Explosive birth of stars swells galactic cores

Submillimeter waves detected with ALMA are shown in the
left, indicating the location of dense dust and gas where stars
are being formed. Optical and infrared light seen with the
Hubble Space Telescope are shown in the middle and right,
respectively. A large galactic disk is seen in infrared, while
three young star clusters are seen in optical light. Credit:
ALMA (ESO/NAOJ/NRAO), NASA/ESA Hubble Space Telescope, Tadaki
et al.

Astronomers found that active star formation upswells
galaxies, like yeast helps bread rise. Using three powerful
telescopes on the ground and in orbit, they observed galaxies
from 11 billion years ago and found explosive formation of
stars in the cores of galaxies. This suggests that galaxies
can change their own shape without interaction with other
galaxies.

“Massive elliptical galaxies are believed to be formed from
collisions of disk galaxies,” said Ken-ichi Tadaki, the lead
author of two research papers and a postdoctoral researcher at
the National Astronomical Observatory of Japan (NAOJ). “But, it
is uncertain whether all the have experienced galaxy
collision. There may be an alternative path.”

Aiming to understand galactic metamorphosis, the international
team explored distant galaxies 11 billion light-years away.
Because it takes time for the light from distant objects to
reach us, by observing galaxies 11 billion light-years away,
the team can see what the Universe looked like 11 billion years
ago, 3 billion years after the Big Bang. This corresponds the
peak epoch of galaxy formation; the foundations of most
galaxies were formed in this epoch.

Receiving faint light which has travelled 11 billion years is
tough work. The team harnessed the power of three telescopes to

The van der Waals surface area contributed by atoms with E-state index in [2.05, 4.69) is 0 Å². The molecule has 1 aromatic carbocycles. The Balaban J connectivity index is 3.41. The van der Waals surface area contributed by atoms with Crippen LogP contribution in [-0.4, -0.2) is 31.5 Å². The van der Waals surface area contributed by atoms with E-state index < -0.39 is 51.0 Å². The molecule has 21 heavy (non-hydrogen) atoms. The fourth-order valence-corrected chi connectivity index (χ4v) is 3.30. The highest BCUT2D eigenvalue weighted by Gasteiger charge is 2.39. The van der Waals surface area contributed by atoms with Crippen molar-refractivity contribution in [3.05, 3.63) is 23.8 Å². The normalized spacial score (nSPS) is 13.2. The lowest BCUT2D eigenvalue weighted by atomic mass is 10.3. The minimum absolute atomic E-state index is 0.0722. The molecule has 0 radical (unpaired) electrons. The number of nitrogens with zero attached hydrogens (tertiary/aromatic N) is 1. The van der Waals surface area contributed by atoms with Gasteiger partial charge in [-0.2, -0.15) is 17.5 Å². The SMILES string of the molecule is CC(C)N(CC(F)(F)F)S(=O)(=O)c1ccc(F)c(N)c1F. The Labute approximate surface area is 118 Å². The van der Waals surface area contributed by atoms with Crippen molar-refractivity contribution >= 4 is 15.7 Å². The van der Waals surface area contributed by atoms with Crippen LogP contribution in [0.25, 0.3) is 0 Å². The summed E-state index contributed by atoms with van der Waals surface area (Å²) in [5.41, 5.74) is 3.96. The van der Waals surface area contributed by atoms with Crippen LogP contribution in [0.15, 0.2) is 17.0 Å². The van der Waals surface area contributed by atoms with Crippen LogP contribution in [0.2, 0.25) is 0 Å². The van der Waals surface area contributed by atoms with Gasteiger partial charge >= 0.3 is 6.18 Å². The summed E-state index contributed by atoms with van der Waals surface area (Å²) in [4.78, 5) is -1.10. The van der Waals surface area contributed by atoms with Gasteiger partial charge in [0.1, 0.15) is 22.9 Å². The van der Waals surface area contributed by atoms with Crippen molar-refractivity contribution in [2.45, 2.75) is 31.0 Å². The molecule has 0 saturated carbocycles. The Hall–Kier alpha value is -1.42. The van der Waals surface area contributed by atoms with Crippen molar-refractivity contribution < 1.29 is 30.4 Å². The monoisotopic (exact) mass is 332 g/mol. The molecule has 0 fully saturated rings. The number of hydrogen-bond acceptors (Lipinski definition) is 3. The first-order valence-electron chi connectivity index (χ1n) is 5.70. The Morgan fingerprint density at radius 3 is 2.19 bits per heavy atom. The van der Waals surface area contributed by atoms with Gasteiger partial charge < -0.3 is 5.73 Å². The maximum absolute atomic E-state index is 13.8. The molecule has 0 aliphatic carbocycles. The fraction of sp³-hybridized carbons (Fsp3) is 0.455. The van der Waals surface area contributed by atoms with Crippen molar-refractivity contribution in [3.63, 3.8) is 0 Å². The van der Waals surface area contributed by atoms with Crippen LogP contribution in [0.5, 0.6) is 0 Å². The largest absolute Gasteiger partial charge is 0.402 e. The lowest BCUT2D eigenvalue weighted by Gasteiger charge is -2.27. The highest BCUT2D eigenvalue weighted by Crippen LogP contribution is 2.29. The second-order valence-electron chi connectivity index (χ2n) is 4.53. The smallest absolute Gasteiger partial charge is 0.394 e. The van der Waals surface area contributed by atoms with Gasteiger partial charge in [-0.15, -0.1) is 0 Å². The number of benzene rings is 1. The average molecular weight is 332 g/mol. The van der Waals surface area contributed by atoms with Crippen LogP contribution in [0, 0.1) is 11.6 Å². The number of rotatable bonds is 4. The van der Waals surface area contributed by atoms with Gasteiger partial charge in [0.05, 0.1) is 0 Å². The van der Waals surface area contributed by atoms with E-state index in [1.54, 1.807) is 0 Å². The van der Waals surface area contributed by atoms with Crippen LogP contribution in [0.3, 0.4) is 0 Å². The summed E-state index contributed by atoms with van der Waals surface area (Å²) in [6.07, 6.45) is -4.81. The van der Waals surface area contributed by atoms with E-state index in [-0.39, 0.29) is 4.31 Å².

anatomize the ancient galaxies. First, they used NAOJ’s 8.2-m
Subaru Telescope in Hawai`i and picked out 25 galaxies in this
epoch. Then they targeted the galaxies for observations with
NASA/ESA’s Hubble Space Telescope (HST) and the Atacama Large
Millimeter/submillimeter Array (ALMA). The astronomers used HST
to capture the light from which tells us the “current” (as of when
the light was emitted, 11 billion years ago) shape of the
galaxies, while ALMA observed submillimeter waves from cold
clouds of gas and dust, where new stars are being formed. By
combining the two, we know the shapes of the galaxies 11
billion years ago and how they are evolving.

Stars are actively formed in the massive reservoir of dust
and gas at the center of the galaxy. Credit: NAOJ

Thanks to their high resolution, HST and ALMA could illustrate
the metamorphosis of the galaxies. With HST images the team
found that a disk component dominates the galaxies. Meanwhile,
the ALMA images show that there is a massive reservoir of gas
and dust, the material of stars, so that stars are forming very
actively. The star formation activity is so high that huge
numbers of stars will be formed at the centers of the galaxies.
This leads the astronomers to think that ultimately the
galaxies will be dominated by the stellar bulge and become
elliptical or lenticular galaxies.

“Here, we obtained firm evidence that dense galactic cores can
be formed without galaxy collisions. They can also be formed by
intense in the heart of the
galaxy.” said Tadaki. The team used the European Southern
Observatory’s Very Large Telescope to observe the target
galaxies and confirmed that there are no indications of massive
galaxy collisions.

First the galaxy is dominated by the disk component (left)
but active star formation occurs in the huge dust and gas cloud
at the center of the galaxy (center). Then the galaxy is
dominated by the stellar bulge and becomes an elliptical or
lenticular galaxy. Credit: NAOJ

Almost 100 years ago, American Edwin Hubble invented the
morphological classification scheme for galaxies. Since then,
many astronomers have devoted considerable effort to
understanding the origin of the variety in galaxy shapes.
Utilizing the most advanced telescopes, modern astronomers have
come one step closer to solving the mysteries of .

Explore further:

Running out of gas: Gas loss puts breaks on stellar baby
boom

More information: Ken-ichi Tadaki et al, Rotating
starburst cores in massive galaxies at z = 2.5, The
Astrophysical Journal
(2017). DOI: 10.3847/2041-8213/aa7338

Ken-ichi Tadaki et al. Bulge-forming galaxies with an extended
rotating disk at z∼ 2, The Astrophysical Journal (2017).

DOI: 10.3847/1538-4357/834/2/135

Journal reference: Astrophysical
Journal

Provided by: National Institutes of Natural Sciences